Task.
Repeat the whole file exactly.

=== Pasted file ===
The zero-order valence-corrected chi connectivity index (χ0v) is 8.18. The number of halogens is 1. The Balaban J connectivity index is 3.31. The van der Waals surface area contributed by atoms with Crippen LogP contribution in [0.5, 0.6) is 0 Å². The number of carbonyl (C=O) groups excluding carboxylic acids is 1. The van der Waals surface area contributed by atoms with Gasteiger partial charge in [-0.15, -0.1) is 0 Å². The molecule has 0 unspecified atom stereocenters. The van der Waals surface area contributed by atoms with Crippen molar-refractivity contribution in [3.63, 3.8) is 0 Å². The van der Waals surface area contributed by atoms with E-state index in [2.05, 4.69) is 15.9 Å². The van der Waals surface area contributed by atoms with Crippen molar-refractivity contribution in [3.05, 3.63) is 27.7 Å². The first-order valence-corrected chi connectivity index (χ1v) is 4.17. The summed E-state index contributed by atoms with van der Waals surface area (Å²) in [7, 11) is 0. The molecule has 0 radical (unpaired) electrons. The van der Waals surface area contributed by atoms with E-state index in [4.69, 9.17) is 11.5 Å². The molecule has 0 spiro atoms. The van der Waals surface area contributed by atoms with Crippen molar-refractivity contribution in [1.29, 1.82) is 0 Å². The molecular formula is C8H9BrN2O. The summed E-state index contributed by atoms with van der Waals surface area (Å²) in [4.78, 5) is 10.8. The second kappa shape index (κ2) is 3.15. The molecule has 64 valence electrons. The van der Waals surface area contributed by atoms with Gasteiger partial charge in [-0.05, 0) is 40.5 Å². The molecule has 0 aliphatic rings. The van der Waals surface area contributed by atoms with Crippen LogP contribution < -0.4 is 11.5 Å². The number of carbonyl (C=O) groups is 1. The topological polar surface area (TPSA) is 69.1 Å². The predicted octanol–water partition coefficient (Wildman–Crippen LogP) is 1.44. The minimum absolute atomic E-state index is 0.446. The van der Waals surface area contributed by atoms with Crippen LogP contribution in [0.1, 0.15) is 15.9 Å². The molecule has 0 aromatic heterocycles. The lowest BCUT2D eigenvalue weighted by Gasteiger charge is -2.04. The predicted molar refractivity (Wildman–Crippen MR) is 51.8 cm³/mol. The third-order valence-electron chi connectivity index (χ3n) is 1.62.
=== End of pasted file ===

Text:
The zero-order valence-corrected chi connectivity index (χ0v) is 8.18. The number of halogens is 1. The Balaban J connectivity index is 3.31. The van der Waals surface area contributed by atoms with Crippen LogP contribution in [0.5, 0.6) is 0 Å². The number of carbonyl (C=O) groups excluding carboxylic acids is 1. The van der Waals surface area contributed by atoms with Gasteiger partial charge in [-0.15, -0.1) is 0 Å². The molecule has 0 unspecified atom stereocenters. The van der Waals surface area contributed by atoms with Crippen molar-refractivity contribution in [3.63, 3.8) is 0 Å². The van der Waals surface area contributed by atoms with E-state index in [2.05, 4.69) is 15.9 Å². The van der Waals surface area contributed by atoms with Crippen molar-refractivity contribution in [3.05, 3.63) is 27.7 Å². The first-order valence-corrected chi connectivity index (χ1v) is 4.17. The summed E-state index contributed by atoms with van der Waals surface area (Å²) in [7, 11) is 0. The molecule has 0 radical (unpaired) electrons. The van der Waals surface area contributed by atoms with E-state index in [4.69, 9.17) is 11.5 Å². The molecule has 0 spiro atoms. The van der Waals surface area contributed by atoms with Crippen molar-refractivity contribution in [1.29, 1.82) is 0 Å². The molecular formula is C8H9BrN2O. The summed E-state index contributed by atoms with van der Waals surface area (Å²) in [4.78, 5) is 10.8. The second kappa shape index (κ2) is 3.15. The molecule has 64 valence electrons. The van der Waals surface area contributed by atoms with Gasteiger partial charge in [-0.05, 0) is 40.5 Å². The molecule has 0 aliphatic rings. The van der Waals surface area contributed by atoms with Crippen LogP contribution < -0.4 is 11.5 Å². The number of carbonyl (C=O) groups is 1. The topological polar surface area (TPSA) is 69.1 Å². The predicted octanol–water partition coefficient (Wildman–Crippen LogP) is 1.44. The minimum absolute atomic E-state index is 0.446. The van der Waals surface area contributed by atoms with Crippen LogP contribution in [0.1, 0.15) is 15.9 Å². The molecule has 0 aromatic heterocycles. The lowest BCUT2D eigenvalue weighted by Gasteiger charge is -2.04. The predicted molar refractivity (Wildman–Crippen MR) is 51.8 cm³/mol. The third-order valence-electron chi connectivity index (χ3n) is 1.62.